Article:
6 Great Tips For Getting Your Dog Toilet Trained - Ratinah

Tips For Getting Your Dog Toilet Trained - Bringing a new puppy into your home is often a joyful event for both children and their parents. Puppies are cute and cuddly; they are little balls of energy. There is a lot of work involved in raising a happy, healthy, and well-trained dog. Before you take that wriggling fur ball home, you should consider a few things.

6 Great Tips For Getting Your Dog Toilet Trained - Ratinah

One of the toughest jobs a family faces when a new puppy comes home is getting the dog broken into. This means that the dog will leave the house and not use your house and furniture as a toilet. 

6 Great Tips For Getting Your Dog Toilet Trained - Ratinah

Many people think that toilet training a dog is a difficult task, but it really isn't. If you're armed with a wealth of information on the best way to house train your dog, you're on the right track to having a dog that goes to the bathroom where you want it.

1. When to Train House

A dog can be potty trained at any age, but the best age to start is between eight and twelve weeks. If you establish a routine of breaking into the house as soon as you bring your puppy home, he will soon have the right idea of ​​where to do his business. 

The crate is a great tool for potty training a puppy. It keeps him cooped up when there is no supervision and most dogs learn quickly that if they build in their crate, they have to sit in it. Most dogs are fairly hygienic and don't like sitting on doody or dog urine.

2. Advantages of Using Chests

Make sure there's enough room in the crate for your puppy to turn around, but don't leave too much room so he can throw it away and lie away from it. Many dog ​​owners view the crate as a prison cell or used as punishment, but your dog will love having his own space where he can escape the hustle and bustle of the household for some quiet time. 

Make your dog's kennel a fun place to be and don't use it for punishment. You can feed your dog in a crate, or while he's in the crate, offer him some treats. Place a favorite candy or toy there with him, add a blanket and he'll have a cozy nest to escape to whenever he feels the need. Utilizing a crate for your dog can keep him out of trouble and not just in the destruction of the house.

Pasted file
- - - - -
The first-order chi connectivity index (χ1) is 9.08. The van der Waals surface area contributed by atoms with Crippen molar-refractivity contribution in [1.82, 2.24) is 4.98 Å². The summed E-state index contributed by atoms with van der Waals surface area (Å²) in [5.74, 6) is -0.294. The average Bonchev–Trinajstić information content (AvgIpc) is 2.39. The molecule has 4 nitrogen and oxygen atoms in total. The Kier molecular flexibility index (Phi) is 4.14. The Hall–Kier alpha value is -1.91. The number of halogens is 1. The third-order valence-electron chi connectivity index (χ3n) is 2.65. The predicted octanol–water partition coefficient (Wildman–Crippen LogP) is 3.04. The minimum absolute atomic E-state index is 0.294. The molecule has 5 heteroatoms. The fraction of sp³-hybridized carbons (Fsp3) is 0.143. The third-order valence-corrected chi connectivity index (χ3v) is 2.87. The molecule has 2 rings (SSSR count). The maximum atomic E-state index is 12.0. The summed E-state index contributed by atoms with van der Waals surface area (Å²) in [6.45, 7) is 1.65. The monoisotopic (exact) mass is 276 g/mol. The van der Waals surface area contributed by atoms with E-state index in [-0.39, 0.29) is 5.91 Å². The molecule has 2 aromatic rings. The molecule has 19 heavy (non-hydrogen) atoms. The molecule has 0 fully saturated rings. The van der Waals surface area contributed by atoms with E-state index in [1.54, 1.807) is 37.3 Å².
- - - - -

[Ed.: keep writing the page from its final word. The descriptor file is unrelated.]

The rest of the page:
3. Keep Your Eyes Peel

Watching your puppy closely is a key factor in getting him trained at home properly. Whenever you see him sniffing, twirling or starting to squat, immediately take him outside to where you want him to be and see if he disappears. 

If he does, praise him generously. It's a good idea to have cues, such as "quick" so your puppy knows what you want him to do. When he goes to the bathroom, repeat the cue and give your dog lots of credit for a job well done. Better to take the dog out and nothing happens then take the chance of an accident happening.

4. Have a Schedule

Feeding, watering, and walking your dog on a regular schedule will make moving house easier. Puppies are like children and they thrive on routine. Try and take your dog out at the same time each day so they can adjust their body functions. The first thing you should do in the morning is get the puppy out of the crate and don't let his paws touch the ground. 

Take him where you want him to go, signal him, and praise him when he's done. Take your puppy outside at least every two hours, after eating or drinking and especially after playing. Before you know it, your puppy will be telling you that it's time to get out there and do his business.

5. Don't Let Puppies Run Around

Letting your puppy roam around the house is a surefire way to get into an accident. If you've decided not to use a crate, and even if you do, confining the dog to a specific area of ​​the house can make home training easier for everyone. It's hard to track a puppy when he's running around the house, but if you lock him in the kitchen he can still be part of the action and can be better watched in the event of an accident.

6. Do not give up

There will be times when you are first starting home training where you feel like your pup just doesn't understand. He might have accidents at home too sometimes. No need to be discouraged. If you stick to your routine, supervise your dog well and go to the outdoor bathroom frequently, your puppy will soon be homeless. 

Another good idea is to use the same door every time you take him out so that when he has to leave, he'll scratch at the door to get him out. Once this happens, you can say hurray and know that your puppy is really starting to understand that going to the bathroom at home is a no-no.

That's 6 Great Tips For Getting Your Dog Toilet Trained - Ratinah


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